The Language Digitisation Debate: Big Tech vs Indigenous Communities

Advocates for indigenous language communities want to see their languages thrive online without relinquishing sovereignty of their language data to Big Tech.
LONDON - July 2, 2024 - PRLog -- On May 21, Translation Commons hosted the Indigenous Languages and Technology seminar, in partnership with UNESCO. The event was in honour of the International Decade for Indigenous Languages (from 2022-2032) and World Day for Cultural Diversity for Dialogue and Development. Experts in language technology, translation and indigenous cultural preservation gathered to discuss challenges facing 88.1 million speakers of endangered languages across the globe, many of whom belong to indigenous communities.

In a world ruled by digital communication, efforts to preserve, revitalise and promote linguistic diversity rely on collaboration between grassroots, indigenous organisations and tech industry leaders. For such collaborations to work, the ethics and feasibility of projects must be carefully considered. As it stands, advocates for indigenous language preservation are using social media and creative software like Adobe Suite to make information about endangered languages more accessible. These endeavours are made more difficult due to the limited digital resources (such as keyboards and transcription tools) at their disposal.

Linguistic anthropologist Aiyana Twigg believes that "AI can and should be utilised to support indigenous languages". She spoke at the event about her youth-centred approach to promoting the revitalisation of her native Blackfoot and Ktunaxa languages, noting that existing technologies like speech-to-text and auto generated social media captions should be adapted to include indigenous languages. She acknowledged that these advancements can only take place if tech companies are willing to work closely with indigenous communities to ensure terms and conditions around data ownership, usage and accessibility are "dictated by and aligned with the values of the communities [from which the languages originate]."

This requires a holistic approach wherein tech companies would have to invest in the communities themselves. Motorola is one of few large tech companies to have adopted this approach.Their Edge Plus phones, released in 2022, include a Cherokee language interface, developed with the support of Cherokee language preservationists and community leaders. ( On June 27, Google Translate also updated their language database ( to include 110 new languages including indigenous African languages like Fon and Kikongo and other languages spoken by "small communities of indigenous people."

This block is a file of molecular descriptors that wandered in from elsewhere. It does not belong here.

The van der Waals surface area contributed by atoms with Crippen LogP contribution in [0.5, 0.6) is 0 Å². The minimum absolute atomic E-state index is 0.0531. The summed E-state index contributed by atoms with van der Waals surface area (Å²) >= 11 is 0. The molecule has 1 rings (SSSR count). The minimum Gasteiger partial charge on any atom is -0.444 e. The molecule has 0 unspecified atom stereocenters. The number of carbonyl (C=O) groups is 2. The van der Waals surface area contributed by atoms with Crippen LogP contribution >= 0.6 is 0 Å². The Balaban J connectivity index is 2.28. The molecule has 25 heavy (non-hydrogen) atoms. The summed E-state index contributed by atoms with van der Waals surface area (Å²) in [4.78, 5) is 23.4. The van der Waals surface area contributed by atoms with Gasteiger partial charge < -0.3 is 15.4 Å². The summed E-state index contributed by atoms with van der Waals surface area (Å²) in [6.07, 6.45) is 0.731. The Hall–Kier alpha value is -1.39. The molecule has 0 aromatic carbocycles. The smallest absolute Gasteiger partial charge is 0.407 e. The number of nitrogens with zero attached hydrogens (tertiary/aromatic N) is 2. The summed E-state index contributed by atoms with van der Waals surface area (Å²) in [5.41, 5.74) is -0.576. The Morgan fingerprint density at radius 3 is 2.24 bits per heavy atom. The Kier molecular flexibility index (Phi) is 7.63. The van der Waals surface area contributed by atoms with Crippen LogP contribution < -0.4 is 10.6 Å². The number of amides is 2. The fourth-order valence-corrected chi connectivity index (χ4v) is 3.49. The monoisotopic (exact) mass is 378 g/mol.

As well as direct consultation with indigenous communities, Twigg advocated for youth scholarships and open-source software that allows indigenous community members to easily build their own solutions. She also sees a need for stricter privacy rules around how language data is used and by who. Her concerns about data security are shared by the staff at Te Hiku media, a Māori language, non-profit radio station who built pioneering language tech from a community-sourced database of te reo Māori audio. Since developing their speech recognition and speech-to-text tools in 2018, the company has been fending off requests ( from major tech corporations that want to use the data to bolster their own data sets.

CEO of Te Hiku, Peter-Lucas Jones and his team are wary of offers from US-based firms such as Lion Bridge that seek to profit from languages they have no connection with. They have, however, formed partnerships with academic institutions issuing data licences along the very strict terms that any project created with Māori data must benefit Māori people directly and ownership of said projects must remain within Māori communities. If Big Tech is to play a pivotal role in the kind of language revitalisation being spearheaded by companies like Te Hiku, the industry would have to be open to letting indigenous communities lead in ways that are as yet unprecedented. The future of over three thousand endangered languages ('s,languages%20at%20risk%20of%20extinction.&text=Additionally%2C%20100%20of%20them%20face,if%20no%20action%20is%20taken) will remain uncertain until key tech industry players seek the insight of indigenous organisers who are dedicated to language revitalisation.

Press release courtesy of Derivation, a language technology solution providing businesses with accessible global language data and analysis.

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